Webinar Highlights: Modern vSphere Monitoring and Dashboards Using InfluxDB, Telegraf and Grafana
Recently InfluxAce Jorge de la Cruz presented on “Modern vSphere Monitoring and Dashboards Using InfluxDB, Telegraf and Grafana”. Jorge is a Systems Engineer at Veeam Software and has been using InfluxDB for years. In case you missed attending the live session, we have shared the recording and the slides for everyone to review and watch at your leisure.
Jorge explained the basics prior to diving into the specifics of vSphere monitoring. There are those who believe in proactive monitoring and already have tools implemented to understand their infrastructure better. And then there are those who, as Jorge pointed out, “are surrounded by a fire in the data center, or whatever they need to monitor They may think everything is fine, but it isn’t.”
In this webinar, Jorge de la Cruz dove into vSphere monitoring best practices. Determining the most critical areas you want to monitor is a key first step. He expands and demonstrates that IT administrators are interested in having visibility into their CPU, data storage and virtual machines. At the end of the day, they’re keen on improving their operations.
Telegraf + InfluxDB + Grafana
Jorge uses Telegraf to collect time-stamped data from a variety of sources. He is specifically using the vSphere Telegraf plugin. InfluxDB is the open source, purpose-built time series database he uses as it provides him with high-performance writes and efficiently stores the data. Grafana is used for visualizations and graphs.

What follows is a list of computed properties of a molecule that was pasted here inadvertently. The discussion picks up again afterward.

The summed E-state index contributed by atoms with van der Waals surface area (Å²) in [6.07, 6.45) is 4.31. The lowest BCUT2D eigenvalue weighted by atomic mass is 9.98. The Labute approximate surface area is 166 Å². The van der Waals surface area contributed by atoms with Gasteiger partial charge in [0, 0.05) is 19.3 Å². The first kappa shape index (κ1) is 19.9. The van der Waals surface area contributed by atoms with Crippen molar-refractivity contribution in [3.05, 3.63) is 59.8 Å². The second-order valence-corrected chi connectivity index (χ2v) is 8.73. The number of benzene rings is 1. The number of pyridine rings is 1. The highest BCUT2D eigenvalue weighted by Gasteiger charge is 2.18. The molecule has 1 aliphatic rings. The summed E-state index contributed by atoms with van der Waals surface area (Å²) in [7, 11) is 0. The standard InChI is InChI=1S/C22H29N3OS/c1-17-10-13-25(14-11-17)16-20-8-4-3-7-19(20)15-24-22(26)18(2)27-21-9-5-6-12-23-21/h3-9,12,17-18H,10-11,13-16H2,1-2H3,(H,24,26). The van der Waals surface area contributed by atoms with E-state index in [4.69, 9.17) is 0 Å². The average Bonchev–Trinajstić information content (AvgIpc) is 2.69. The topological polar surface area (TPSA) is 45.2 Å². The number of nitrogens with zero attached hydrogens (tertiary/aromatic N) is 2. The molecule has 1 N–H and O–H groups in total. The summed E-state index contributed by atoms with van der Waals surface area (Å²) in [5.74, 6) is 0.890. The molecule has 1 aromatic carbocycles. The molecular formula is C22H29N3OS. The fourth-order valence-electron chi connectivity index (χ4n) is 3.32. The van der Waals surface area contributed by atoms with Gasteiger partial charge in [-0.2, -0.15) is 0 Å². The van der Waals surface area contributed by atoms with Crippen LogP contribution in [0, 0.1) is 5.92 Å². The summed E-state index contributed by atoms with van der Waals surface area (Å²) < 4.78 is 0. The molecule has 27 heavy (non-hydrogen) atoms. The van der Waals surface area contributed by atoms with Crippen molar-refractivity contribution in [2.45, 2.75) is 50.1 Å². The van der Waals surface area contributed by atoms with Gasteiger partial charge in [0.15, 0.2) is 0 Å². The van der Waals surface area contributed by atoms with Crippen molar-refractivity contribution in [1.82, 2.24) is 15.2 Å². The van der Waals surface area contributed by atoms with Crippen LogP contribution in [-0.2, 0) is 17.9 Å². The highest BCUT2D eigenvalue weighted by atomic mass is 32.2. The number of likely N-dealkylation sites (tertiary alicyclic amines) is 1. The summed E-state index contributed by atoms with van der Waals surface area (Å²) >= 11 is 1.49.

Jorge was very brave and provided a live demo during his webinar! I’m glad to say it went off without a hitch! You just never know with live demos But Jorge said “he likes to live dangerously”. He showed us his beautiful Grafana dashboards which help him understand the overall status of his vCenter server.
It was great seeing Jorge walk through his monitoring journey. He wrote his first Grafana blog in June 2016, and in June 2017 he created his first vSphere monitoring iteration using a Powershell script from a vExpert. Five years after his first blog, his VMware vSphere Overview Dashboard has been downloaded over 5,400 times!
Audience members had tons of questions for Jorge here are a few of them.
Question: Can you give us a URL so we can customize the configuration? Answer: You can download all of the dashboards and edit them. The configuration for the telegraf.conf is in the telegraf.conf. If you’re looking for the Telegraf plugin, click here. It’s on GitHub and it’s also available here.
Question: Is it possible to get ESXi metrics such as esxtop via Telegraf? Answer: You will need to build some custom scripts by using the PowerCLI that you can get today already from Linux, I’m pretty sure you should be able to download esxtop results and parse them and save them in InfluxDB.
Question: Can you review after creating the two .conf files? Where do you put those? Where can I find these Telegraf configurations? Answer: There is a directory for them. I recommend putting them in /etc/telegraf/telegraf.d - for example the vCenter one would be: /etc/telegraf/telegraf.d/vsphere-stats.conf. You don’t want to edit the telegraf.conf file it will ask you if you want to overwrite the telegraf.conf file. It’s better to have different vCenters or anything else you want to monitor with Telegraf, inside the folder with the specific configuration.
Question: What’s your opinion on using a VM as a Docker container to run Telegraf? Why would you use a VM vs a container deployment? Any advantages either way? Answer: You can do it, but remember, if you’re starting to leverage Telegraf massively, then the container is going to be a massive beast. It’s better to think about how many metrics you want to store and plan ahead.
If you’re interested in checking out the full webinar and listen to the rest of the Q&A, click here!